This technology is intended to be implemented at some point during 2014 for transit users.
The well known Oyster cards used for London’s transportation system could soon be a thing of the past if the contactless mobile payments solution proves to be successful next year after it is implemented.
This could represent a considerable change in the technology that is used by the transit system.
The test of the contactless mobile payments will begin this month and is expected to run for two full months. It will involve the participation of 5,000 people who regularly use the Tube, the Overground, or the DLR. They will be able to tap their way into and out of the system using a bank card that doesn’t need to be swiped. The system was already implemented using NFC technology into the busses in London in December a year ago. The full implementation of the service is now expected to occur next year.
This use of contactless mobile payments is expected to save the system a tremendous amount of money.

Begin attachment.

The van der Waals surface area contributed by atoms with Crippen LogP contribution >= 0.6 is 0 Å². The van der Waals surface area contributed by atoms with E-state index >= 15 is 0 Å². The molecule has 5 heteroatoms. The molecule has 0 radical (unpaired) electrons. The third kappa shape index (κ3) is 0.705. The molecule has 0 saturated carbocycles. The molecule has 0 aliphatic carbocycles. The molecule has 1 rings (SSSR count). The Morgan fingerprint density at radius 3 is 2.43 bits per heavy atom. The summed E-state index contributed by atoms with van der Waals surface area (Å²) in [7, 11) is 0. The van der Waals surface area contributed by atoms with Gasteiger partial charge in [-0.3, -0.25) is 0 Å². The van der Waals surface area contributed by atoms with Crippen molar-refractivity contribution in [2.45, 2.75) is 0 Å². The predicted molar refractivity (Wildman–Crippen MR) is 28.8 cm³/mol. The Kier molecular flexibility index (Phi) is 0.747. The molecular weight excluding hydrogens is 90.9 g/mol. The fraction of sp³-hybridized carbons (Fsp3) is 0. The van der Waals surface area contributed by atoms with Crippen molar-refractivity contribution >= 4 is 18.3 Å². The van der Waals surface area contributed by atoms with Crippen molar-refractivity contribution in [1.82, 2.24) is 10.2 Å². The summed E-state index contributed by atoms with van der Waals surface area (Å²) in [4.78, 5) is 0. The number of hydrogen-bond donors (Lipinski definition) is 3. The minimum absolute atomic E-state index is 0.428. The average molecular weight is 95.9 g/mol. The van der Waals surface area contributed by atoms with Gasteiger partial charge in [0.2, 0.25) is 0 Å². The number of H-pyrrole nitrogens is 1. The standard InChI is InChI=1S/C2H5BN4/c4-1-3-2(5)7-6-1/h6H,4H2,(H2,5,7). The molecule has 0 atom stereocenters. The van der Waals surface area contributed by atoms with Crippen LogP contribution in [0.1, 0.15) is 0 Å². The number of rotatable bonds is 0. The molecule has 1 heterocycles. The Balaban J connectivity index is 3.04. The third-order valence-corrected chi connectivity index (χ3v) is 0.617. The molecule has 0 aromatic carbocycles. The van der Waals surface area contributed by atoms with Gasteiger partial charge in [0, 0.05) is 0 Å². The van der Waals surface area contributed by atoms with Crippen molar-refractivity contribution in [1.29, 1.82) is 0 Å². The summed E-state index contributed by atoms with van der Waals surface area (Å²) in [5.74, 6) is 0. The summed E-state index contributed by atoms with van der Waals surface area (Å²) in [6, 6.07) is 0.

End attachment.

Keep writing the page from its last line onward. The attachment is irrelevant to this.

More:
In fact, it has been predicted that through the use of this NFC technology, instead of the traditional Oyster card, the transit system will be saving £80 million per year. This data is according to the information released by TfL in an interview that was conducted by the London Evening Standard.
It is not entirely clear exactly how this system will work. The passengers who use the service will be charged the rates that are the equivalent to the pay as you go system. However, when the system goes live, it is not yet known to the public whether the new form of transaction will allow them to purchase Travelcards at the reduced rate. At the time that the interview was held, TfLwas unable to state whether or not this new form of paying for transit would be followed by a method of using smartphones to pay for fare.
The TfL has stated that it is committed to a number of new contactless mobile payments initiatives that would include the use of smartphones for various purposes. This could include paying for fare, one day, but it also involves a promise that WiFi will become available in all of the Tube stations. All ticketing staff will also soon be equipped with iPads. The changes that will be made to offices and ticket halls will mean that 950 jobs will be cut as they are closed by 2015.